Guys, the season has really flown by, hasn't it? I remember my first ever edition of Behind Enemy Lines way back in week two against the Cincinnati Bearcats. Even though this won’t be the last edition of this season, I still want to thank all of the loyal readers who tune into my weekly interviews with the opponent's writers. It means a lot.
Enough with all the mushy stuff. It's rivalry week and we all know it. Although this isn't the same vibe that 'The Game' had going into last year, it's always intense and always will be. That's why I sat down with Meredith Hein of SB Nation's, LandGrantHolyLand.com to discuss what to look for, keys to victory, and a little bit of rivalry talk. Here we go, folks!
Josh LaFond: Thank you for taking the time to make this happen, Meredith. Let's start out with some rivalry talk.
What makes The Game the biggest and best rivalry in all of sports?
Meredith Hein: As much as fans joke around, what makes this rivalry so special is that the players and coaches truly respect each other. The fact that Woody and Bo were friends establishes the level of deference that each side has for the other. We truly want the other team to be good. It was no fun when Michigan already had five or six losses under Rich Rodriguez and Brady Hoke (okay, it was a little fun), because it means so much more to beat a worthwhile adversary. And that’s something that this rivalry has always been: a battle of the best for the Big Ten crown.
Josh: What’s your favorite memory of it?
Meredith: Last year was crazy (the spot was good), but nothing beats 2013 when Ohio State picked off Michigan’s two-point conversion attempt to seal their victory. Except maybe Will Allen’s game-ending interception in 2002 to send the Buckeyes to the national championship.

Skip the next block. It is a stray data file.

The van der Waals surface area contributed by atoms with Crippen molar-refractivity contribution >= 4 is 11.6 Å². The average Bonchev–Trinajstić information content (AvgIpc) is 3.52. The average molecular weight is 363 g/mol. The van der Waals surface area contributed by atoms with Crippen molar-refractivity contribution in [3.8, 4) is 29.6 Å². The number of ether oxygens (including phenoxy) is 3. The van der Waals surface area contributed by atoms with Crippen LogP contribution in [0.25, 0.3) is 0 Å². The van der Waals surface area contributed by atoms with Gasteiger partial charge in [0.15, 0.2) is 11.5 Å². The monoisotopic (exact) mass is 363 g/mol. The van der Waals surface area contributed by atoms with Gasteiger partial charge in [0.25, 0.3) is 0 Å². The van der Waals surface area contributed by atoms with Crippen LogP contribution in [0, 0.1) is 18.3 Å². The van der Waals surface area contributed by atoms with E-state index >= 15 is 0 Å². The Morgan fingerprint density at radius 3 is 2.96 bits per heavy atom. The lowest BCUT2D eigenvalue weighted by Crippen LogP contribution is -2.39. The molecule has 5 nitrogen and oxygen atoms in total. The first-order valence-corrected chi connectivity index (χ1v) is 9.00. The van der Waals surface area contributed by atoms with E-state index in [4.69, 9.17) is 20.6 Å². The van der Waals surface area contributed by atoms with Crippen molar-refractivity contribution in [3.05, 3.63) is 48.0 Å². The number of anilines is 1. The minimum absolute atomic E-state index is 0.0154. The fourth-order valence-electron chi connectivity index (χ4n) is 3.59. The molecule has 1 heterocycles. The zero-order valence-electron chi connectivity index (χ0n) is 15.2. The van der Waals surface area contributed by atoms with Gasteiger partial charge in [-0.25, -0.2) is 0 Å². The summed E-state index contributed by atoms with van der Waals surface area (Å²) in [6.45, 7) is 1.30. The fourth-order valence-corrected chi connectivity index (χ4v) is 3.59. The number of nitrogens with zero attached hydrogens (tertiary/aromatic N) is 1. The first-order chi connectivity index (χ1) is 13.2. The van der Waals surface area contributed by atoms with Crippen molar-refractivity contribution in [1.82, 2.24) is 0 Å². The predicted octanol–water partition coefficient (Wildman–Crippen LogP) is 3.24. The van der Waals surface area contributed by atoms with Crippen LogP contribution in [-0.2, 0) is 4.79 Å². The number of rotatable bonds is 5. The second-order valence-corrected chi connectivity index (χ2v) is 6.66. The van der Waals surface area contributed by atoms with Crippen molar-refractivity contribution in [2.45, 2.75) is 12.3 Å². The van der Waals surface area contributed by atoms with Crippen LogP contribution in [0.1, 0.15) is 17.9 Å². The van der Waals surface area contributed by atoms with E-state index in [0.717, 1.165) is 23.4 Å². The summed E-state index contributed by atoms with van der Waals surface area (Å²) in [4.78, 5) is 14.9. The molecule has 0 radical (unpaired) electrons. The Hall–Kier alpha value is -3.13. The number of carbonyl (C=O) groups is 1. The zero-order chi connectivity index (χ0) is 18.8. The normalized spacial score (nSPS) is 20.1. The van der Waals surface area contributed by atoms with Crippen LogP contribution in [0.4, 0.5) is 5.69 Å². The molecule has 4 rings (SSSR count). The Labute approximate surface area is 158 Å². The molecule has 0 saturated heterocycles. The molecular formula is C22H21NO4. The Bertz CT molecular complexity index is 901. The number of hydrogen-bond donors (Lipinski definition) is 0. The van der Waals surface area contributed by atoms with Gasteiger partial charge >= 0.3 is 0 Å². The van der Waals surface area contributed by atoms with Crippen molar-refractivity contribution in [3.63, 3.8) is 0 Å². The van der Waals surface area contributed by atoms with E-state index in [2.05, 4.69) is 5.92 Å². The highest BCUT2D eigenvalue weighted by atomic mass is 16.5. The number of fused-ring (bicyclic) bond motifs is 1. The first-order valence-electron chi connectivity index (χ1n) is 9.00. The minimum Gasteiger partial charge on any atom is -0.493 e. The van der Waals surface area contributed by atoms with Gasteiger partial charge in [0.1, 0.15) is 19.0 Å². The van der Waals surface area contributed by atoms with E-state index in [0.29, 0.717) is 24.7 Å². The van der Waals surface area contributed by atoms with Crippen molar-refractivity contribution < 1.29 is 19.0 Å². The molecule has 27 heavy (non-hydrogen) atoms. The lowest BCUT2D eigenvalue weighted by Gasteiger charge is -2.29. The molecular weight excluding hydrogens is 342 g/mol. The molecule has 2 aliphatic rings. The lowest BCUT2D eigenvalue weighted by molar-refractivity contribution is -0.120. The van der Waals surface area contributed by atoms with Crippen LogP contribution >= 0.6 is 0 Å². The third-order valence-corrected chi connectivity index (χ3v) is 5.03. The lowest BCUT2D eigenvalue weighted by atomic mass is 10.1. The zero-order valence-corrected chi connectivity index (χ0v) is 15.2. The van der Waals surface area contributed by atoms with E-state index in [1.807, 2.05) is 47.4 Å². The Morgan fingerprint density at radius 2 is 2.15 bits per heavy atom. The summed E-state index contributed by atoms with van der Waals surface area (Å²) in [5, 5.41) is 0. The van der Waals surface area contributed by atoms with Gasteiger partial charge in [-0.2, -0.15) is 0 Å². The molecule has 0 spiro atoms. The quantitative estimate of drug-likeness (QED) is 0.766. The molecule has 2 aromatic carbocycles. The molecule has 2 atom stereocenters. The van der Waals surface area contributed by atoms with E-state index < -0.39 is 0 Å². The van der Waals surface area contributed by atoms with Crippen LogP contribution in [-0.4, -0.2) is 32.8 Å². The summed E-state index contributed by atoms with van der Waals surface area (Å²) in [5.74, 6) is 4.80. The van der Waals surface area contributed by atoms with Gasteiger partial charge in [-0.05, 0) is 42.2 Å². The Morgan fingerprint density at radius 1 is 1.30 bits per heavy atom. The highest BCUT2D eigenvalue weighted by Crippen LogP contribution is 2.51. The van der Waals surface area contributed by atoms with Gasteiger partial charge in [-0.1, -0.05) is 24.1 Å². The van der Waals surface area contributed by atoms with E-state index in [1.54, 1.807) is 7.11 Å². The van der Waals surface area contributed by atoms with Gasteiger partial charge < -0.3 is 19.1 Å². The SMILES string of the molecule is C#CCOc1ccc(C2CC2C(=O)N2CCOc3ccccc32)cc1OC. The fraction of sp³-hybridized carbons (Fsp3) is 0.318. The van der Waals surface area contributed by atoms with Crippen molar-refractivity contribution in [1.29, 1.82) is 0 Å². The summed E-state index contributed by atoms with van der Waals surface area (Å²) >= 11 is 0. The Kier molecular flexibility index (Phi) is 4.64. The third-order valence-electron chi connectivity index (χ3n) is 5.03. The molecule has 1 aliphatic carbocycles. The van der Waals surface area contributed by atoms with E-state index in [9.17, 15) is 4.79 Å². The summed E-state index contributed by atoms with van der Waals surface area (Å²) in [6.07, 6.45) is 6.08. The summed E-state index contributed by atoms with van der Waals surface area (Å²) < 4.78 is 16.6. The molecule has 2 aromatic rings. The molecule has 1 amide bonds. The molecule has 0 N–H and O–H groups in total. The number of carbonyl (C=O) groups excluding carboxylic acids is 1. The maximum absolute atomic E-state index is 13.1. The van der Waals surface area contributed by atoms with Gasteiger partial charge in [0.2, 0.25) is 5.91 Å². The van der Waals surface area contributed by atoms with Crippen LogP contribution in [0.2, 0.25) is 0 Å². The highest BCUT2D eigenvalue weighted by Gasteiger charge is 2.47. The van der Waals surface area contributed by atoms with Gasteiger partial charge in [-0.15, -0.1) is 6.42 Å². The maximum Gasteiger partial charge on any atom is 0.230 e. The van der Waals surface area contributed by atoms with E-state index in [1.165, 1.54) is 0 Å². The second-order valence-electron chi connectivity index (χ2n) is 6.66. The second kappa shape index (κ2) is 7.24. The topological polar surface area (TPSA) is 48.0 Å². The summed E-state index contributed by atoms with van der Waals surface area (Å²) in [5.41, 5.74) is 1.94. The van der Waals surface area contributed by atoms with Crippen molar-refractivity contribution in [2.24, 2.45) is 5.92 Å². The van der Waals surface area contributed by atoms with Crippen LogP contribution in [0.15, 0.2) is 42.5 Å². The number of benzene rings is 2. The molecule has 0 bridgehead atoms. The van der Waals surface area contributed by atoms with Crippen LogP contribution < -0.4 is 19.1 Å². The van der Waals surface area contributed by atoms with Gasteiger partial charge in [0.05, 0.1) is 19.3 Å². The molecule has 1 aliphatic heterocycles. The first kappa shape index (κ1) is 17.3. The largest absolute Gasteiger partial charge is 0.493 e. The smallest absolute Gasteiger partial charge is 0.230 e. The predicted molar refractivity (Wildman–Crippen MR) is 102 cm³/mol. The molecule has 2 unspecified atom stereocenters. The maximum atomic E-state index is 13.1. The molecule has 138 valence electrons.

Josh: Well now I just want to drink away all the bad memories you brought back (I'm half-way kidding). Also, JT was short. But let's move on from all that pain and suffering to some Ohio State talk.
Following the loss to Oklahoma, the Buckeyes got on a roll and put fear into opponents, then the 31 point loss to Iowa happened. What would you say was the main culprit behind that and what have they done differently since then?
Meredith: Iowa is notorious for catching teams in hangovers in Iowa City (they got Michigan last year). Credit Kirk Ferentz for outstanding preparation and execution. On the schedule, Iowa looked like a letdown not quite on the level of Illinois, but certainly not a team to trouble a Buckeye squad that had just come back to defeat No. 2 Penn State. Ohio State didn’t rely on the run and, when things got bad, didn’t make moves to re-establish the run.
We saw what they did next against Michigan State, which boasts one of the top run defenses in the country. They ran for 335 yards against a team averaged under 90 yards per game. The offensive line was relentless and seemed to will the backs forward. Basically, Ohio State got back to their identity on offense. It is something that they will need to maintain against both Michigan and Wisconsin.
Josh: Well, you made some good points. Iowa is always the giant killer, and if they could play every game like it was against a top 25 team, they'd be hard to stop.
Have the perceived struggles of the passing game been a Wide Receiver problem, or a JT Barrett problem?